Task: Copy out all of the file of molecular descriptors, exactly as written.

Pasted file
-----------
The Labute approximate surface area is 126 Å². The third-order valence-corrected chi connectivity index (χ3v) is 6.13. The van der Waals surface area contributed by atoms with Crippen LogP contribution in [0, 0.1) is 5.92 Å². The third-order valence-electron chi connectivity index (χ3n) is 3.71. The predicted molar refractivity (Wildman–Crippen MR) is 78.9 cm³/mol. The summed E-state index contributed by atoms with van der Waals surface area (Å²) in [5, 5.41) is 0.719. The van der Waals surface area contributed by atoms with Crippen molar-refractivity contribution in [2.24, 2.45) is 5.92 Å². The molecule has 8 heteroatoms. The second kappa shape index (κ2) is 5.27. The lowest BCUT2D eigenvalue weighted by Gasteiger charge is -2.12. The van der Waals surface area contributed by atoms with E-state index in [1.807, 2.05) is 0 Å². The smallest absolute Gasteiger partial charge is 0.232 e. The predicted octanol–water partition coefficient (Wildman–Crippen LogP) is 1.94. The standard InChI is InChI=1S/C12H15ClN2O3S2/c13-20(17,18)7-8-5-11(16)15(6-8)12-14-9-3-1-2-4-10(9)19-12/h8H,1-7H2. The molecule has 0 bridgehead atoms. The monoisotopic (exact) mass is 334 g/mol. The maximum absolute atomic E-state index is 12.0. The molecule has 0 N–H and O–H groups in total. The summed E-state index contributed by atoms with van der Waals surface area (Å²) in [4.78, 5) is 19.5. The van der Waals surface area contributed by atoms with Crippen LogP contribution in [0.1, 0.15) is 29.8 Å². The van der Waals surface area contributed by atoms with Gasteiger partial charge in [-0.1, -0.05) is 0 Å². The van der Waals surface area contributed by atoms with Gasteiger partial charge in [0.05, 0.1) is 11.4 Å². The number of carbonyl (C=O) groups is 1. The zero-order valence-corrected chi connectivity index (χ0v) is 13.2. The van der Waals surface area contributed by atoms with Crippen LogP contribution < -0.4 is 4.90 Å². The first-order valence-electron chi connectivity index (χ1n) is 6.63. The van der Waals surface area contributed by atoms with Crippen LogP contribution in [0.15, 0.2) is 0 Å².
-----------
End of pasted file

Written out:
The Labute approximate surface area is 126 Å². The third-order valence-corrected chi connectivity index (χ3v) is 6.13. The van der Waals surface area contributed by atoms with Crippen LogP contribution in [0, 0.1) is 5.92 Å². The third-order valence-electron chi connectivity index (χ3n) is 3.71. The predicted molar refractivity (Wildman–Crippen MR) is 78.9 cm³/mol. The summed E-state index contributed by atoms with van der Waals surface area (Å²) in [5, 5.41) is 0.719. The van der Waals surface area contributed by atoms with Crippen molar-refractivity contribution in [2.24, 2.45) is 5.92 Å². The molecule has 8 heteroatoms. The second kappa shape index (κ2) is 5.27. The lowest BCUT2D eigenvalue weighted by Gasteiger charge is -2.12. The van der Waals surface area contributed by atoms with E-state index in [1.807, 2.05) is 0 Å². The smallest absolute Gasteiger partial charge is 0.232 e. The predicted octanol–water partition coefficient (Wildman–Crippen LogP) is 1.94. The standard InChI is InChI=1S/C12H15ClN2O3S2/c13-20(17,18)7-8-5-11(16)15(6-8)12-14-9-3-1-2-4-10(9)19-12/h8H,1-7H2. The molecule has 0 bridgehead atoms. The monoisotopic (exact) mass is 334 g/mol. The maximum absolute atomic E-state index is 12.0. The molecule has 0 N–H and O–H groups in total. The summed E-state index contributed by atoms with van der Waals surface area (Å²) in [4.78, 5) is 19.5. The van der Waals surface area contributed by atoms with Crippen LogP contribution in [0.1, 0.15) is 29.8 Å². The van der Waals surface area contributed by atoms with Gasteiger partial charge in [-0.1, -0.05) is 0 Å². The van der Waals surface area contributed by atoms with Gasteiger partial charge in [0.05, 0.1) is 11.4 Å². The number of carbonyl (C=O) groups is 1. The zero-order valence-corrected chi connectivity index (χ0v) is 13.2. The van der Waals surface area contributed by atoms with Crippen LogP contribution < -0.4 is 4.90 Å². The first-order valence-electron chi connectivity index (χ1n) is 6.63. The van der Waals surface area contributed by atoms with Crippen LogP contribution in [0.15, 0.2) is 0 Å².